Over recent years, the media and the general public have relied heavily on photo editing programmes to achieve the perfect image, and this has also evolved with technology. I think the development of smartphones and photo editing apps is fantastic, as they allow everyone to capture images on the go and, to an extent, edit pictures; however there is no substitute for quality - detailed photo editing and apps will never replace this.

Recent research revealed approximately 68% of adults will not share their images without editing them first, either being a raw or a jpg image. The rest share their images as they come off the camera.

Our survey quizzed Brits on the motives behind the editing of images, and found that the majority (96%) of those who do use editing tools or apps do so before uploading images to social media sites including Instagram, Facebook and Pinterest.

The rise in these apps and social media sites is creating a false sense of perfection when it comes to images and a social trend for many. It also shifts the skills of photography from capturing an image to the workflow stages. So is it true that the more we can minimise the editing aspect of photography the more we can capture our photographs for authenticity and honesty?

When working with professional photo editing software you can enhance and finish your images without reducing the quality of them for printing and displaying. In comparison, images edited in apps such as Instagram and Facebook reduce image size and quality which restricts your use to sharing them online and not for printing as the final image result suffers in terms of quality. For example, the colour replacement tool in Photoshop allows you to change the colour while maintaining the highlights and shadows of the original image. Applying a pre-set filter from an app affects the whole range of elements of an image.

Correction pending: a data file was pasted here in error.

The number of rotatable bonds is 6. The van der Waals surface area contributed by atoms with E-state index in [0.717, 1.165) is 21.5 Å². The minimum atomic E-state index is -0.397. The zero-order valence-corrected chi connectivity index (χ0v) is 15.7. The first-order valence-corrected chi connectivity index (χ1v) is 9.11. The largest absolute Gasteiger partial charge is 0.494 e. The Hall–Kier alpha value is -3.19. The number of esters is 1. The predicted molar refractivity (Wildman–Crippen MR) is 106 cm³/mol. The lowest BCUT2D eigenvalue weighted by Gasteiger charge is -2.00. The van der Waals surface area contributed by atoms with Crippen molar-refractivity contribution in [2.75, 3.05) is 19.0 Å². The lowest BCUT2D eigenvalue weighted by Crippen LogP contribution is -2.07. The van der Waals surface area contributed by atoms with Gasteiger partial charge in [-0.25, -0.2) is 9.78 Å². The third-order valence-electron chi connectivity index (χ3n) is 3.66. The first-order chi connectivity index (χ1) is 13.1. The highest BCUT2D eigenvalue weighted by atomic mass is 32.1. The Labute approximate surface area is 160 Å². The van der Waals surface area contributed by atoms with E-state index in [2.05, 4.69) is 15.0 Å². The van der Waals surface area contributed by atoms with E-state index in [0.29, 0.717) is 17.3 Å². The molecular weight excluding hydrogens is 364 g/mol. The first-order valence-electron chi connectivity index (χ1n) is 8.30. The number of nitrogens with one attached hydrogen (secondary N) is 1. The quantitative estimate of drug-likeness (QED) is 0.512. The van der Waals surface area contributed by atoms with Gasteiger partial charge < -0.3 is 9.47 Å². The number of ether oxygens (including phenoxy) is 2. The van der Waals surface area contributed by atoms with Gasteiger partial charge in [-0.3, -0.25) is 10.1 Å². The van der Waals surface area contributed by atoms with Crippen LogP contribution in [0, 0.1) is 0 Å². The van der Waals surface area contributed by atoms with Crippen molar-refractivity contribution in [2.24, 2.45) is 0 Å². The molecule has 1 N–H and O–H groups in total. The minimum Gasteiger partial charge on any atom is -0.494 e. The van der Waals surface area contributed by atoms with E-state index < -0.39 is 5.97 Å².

As social media is focused on what’s happening now everything becomes instant and images are rushed, people tend not to take the time to edit images properly before they are shared publicly because everyone wants to live-post what’s happening. These images are capturing memories, but after 24 hours are lost on a person’s news feed.

At Photoion we host workshops and sessions with students and tend to highlight the importance that the art of photography is in capturing an image and not just in the workflow stages. I host Photoshop workshops and one to one sessions every month to assist all skill levels on post-production photography. The workshops help students make educated and effective choices about their own images in order to prepare them to be displayed or printed. Many of my students are surprised how little editing is needed on some of their images which have been properly composed at the outset. 

I am very passionate about my work and feel that social media is a huge part of our everyday lives when it comes to sharing images. Social media will continue to develop the way in which we share images, but the downside is that people will not print and store their own images anymore, and quality will be lost due to the rise of these instant editing apps.